The next week or two or three will provide a better picture after April 10. Furthermore, in regards to the three states Michigan, Louisiana, and California most hit by this unseen enemy, any talk of leveling off “for the country” and “getting a lot of people back to work” and re-open parts of the country—note, one never said a blanket opening up everywhere—will depend on A) The national rate. B) A set of diagrams showing positive downturns on all categories on a continous time-frame, and C) The relationship of new “potential coronavirus hotspots” emerging outside of those three states when the timing of better, warmer weather develops. That is the battle plan that this nation’s generals who are leading the war will face.
1) How great will the number of people getting hit in those “new hotspots” be? wherever those hotspots may be. 2) How is the strength of the hospitals within those hotspots able to handle and contain the infections so that the rate of hospitalization and deaths stay at a relatively low number? And, will the entrance of the coming future downward slope be wonderfully steep? If we see a stable plateau that lasts into the weeks, that is not good and it will prolong recovery.
3) How big will those hotspots be in relation to states not considered hotspots? (by virtue of how populated or not; in other words, the denser the population the more critical it becomes compared to some places less dense.) And, how closely related are they in terms of commerce and industry to affect the Economic recovery? Commerce, industry of the nation as a whole will be depended on the geographic miles separating the number of non-affected areas to and from the so-called hot-spots. America is a huge nation, much bigger than Italy or Germany. Does Congress and/or the President have the power to isolate those areas deemed hot spots when the march of time comes? Remember, WW II in certain areas had someone with overall power to size up the situation when a time came, a power to do and undo, such as Eisenhower in Europe or miles away in the Pacific like MacArthur. Congress was not running the shots. This time it is different. The situation is not of a purely military nature, yet, someone with the power must make the calls in April, May, June etc. Big battles, indeed, are fluid, never the same.
If one or two of those hotspots turn up avidly dangerous, can their importance to health or commerce or industrial recovery be lessened or even replaced by other geographic zones of populace that are safer? Think in terms of WW II. How the Home Front changed. How millions of people packed their bags and moved for the temporary duration. In our modern world, can certain segments of society or industry change and rise to the occasion? Remember, time is of the essence. National recovery on a scale so gigantic will be accomplished only if one thinks big. Civic leaders must think big and convey ideas now, not next week or later.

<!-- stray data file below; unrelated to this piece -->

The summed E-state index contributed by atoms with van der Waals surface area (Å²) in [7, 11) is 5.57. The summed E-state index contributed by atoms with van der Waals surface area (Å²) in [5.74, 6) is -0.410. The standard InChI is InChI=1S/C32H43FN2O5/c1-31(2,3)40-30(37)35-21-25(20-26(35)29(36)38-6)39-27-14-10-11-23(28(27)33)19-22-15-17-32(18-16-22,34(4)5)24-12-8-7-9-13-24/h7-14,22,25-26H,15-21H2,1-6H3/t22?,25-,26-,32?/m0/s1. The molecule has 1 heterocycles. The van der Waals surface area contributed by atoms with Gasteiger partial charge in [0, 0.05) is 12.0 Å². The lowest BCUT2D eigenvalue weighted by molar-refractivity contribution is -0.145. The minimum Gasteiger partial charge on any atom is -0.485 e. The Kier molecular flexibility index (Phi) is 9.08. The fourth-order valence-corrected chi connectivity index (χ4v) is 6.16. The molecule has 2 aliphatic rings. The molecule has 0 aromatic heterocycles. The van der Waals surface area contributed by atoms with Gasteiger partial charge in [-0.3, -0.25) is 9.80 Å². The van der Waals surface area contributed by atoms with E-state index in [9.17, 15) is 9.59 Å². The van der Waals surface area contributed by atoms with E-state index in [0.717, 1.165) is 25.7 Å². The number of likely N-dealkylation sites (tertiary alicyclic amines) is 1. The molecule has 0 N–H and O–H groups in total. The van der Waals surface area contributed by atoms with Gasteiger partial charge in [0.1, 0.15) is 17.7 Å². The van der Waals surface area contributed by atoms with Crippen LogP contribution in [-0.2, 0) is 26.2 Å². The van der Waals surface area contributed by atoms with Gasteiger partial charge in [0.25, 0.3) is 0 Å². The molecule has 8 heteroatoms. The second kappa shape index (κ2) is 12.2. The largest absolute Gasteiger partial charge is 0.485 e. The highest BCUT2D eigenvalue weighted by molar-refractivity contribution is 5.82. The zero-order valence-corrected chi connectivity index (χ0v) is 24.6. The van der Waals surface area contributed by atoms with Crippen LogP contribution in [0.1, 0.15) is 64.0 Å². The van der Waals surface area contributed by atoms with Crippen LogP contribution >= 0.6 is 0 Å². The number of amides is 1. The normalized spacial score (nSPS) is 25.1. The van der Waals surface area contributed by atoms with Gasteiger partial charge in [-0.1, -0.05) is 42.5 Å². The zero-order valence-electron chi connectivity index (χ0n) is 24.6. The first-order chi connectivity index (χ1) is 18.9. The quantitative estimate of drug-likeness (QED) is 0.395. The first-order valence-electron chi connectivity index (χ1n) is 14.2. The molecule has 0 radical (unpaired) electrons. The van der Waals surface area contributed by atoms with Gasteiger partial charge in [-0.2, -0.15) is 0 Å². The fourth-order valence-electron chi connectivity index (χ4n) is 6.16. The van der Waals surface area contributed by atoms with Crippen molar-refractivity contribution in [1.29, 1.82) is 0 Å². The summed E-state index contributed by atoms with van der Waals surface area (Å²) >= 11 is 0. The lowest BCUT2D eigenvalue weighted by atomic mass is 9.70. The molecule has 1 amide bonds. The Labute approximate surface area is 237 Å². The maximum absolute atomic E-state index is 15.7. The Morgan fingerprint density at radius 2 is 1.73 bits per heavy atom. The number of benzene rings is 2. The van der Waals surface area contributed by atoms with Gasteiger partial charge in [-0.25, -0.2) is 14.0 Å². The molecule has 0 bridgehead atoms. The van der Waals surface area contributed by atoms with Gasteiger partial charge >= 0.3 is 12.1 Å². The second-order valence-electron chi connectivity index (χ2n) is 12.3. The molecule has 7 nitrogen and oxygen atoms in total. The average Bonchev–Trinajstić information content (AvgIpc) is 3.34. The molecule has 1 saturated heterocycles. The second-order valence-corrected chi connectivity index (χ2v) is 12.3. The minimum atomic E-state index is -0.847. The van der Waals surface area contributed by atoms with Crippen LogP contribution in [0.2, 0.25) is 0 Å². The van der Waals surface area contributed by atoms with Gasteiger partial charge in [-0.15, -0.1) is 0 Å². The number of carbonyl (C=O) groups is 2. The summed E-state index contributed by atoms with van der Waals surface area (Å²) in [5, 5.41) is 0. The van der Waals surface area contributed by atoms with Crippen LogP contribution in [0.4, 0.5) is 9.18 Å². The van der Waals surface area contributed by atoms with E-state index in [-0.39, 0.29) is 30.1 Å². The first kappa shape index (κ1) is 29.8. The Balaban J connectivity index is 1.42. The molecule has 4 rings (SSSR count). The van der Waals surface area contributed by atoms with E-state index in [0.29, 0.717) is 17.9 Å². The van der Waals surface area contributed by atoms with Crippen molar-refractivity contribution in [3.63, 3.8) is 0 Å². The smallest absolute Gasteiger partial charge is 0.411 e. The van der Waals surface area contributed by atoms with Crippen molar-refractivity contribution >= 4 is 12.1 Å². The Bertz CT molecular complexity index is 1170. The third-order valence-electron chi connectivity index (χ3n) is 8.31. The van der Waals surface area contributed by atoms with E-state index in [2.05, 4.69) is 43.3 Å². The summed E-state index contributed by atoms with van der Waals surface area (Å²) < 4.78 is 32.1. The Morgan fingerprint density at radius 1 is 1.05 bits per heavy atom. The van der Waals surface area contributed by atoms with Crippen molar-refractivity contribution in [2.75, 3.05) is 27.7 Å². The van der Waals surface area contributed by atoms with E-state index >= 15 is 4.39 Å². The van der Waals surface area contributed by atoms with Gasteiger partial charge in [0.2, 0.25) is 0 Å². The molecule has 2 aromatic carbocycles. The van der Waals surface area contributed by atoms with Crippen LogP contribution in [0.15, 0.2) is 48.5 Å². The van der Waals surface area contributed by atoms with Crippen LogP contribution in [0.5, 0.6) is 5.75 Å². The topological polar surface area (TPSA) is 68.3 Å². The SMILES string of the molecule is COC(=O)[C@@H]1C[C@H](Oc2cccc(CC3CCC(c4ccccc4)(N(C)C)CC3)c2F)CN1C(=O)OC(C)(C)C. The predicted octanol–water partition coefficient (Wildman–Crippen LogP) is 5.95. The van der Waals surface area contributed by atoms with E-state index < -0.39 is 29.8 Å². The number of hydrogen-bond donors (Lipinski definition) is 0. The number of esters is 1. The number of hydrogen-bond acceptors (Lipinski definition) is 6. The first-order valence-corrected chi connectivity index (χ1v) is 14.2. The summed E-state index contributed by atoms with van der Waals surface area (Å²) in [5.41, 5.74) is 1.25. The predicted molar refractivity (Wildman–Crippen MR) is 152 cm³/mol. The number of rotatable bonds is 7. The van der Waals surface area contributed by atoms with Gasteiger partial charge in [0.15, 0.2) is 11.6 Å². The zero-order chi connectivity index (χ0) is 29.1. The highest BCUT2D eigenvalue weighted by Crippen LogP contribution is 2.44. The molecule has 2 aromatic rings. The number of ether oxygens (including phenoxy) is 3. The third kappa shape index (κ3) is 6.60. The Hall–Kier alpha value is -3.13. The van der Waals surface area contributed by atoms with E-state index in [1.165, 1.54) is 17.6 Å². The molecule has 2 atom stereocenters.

As it is said today, we are in this thing together, and we the people got to get even more serious than we thought possible. The next couple of weeks and months will tell if we are able to handle this together, and if neighborhoods of cities in America are able to function while certain “important” parts of America will remain under quarantine. You think every city and neighborhood will look the same? The idea of togetherness is one thing, and it is valuable, but we are so big, the spaces of America is so varied and wide, it will be impossible to look and respond the same way for the entire nation. Imagination and how we respond within each state will be the determining factor. The rate of hospitalization will be primary, and if you read between the lines, there must be a sustained reduction in cases for at least 14 days. The rate of economic recovery follows. That is what makes 2020 different from 1944. A suggestion to tell if we are on the right track will be the comparison charts between March and say the summer months of July or August. How will they differ? DO the good numbers far outweigh the bad?
4) The weather factor will come into great consideration. Florida and the Carolinas are not California. The weather that will, note I did not say might, adversely come into play must be expected. A plan must be started, now. It must be created and implemented; be it floods or tornadoes or hurricanes that will enter the picture and affect people battling COVID-19. 2020 is not 2019. Whether we can put a meaningful number of people back to work—compared to todays 17 million who are unemployed—most assuredly, will depend on four factors: one will be not so nice, while the other 3 will comparatively sound nice.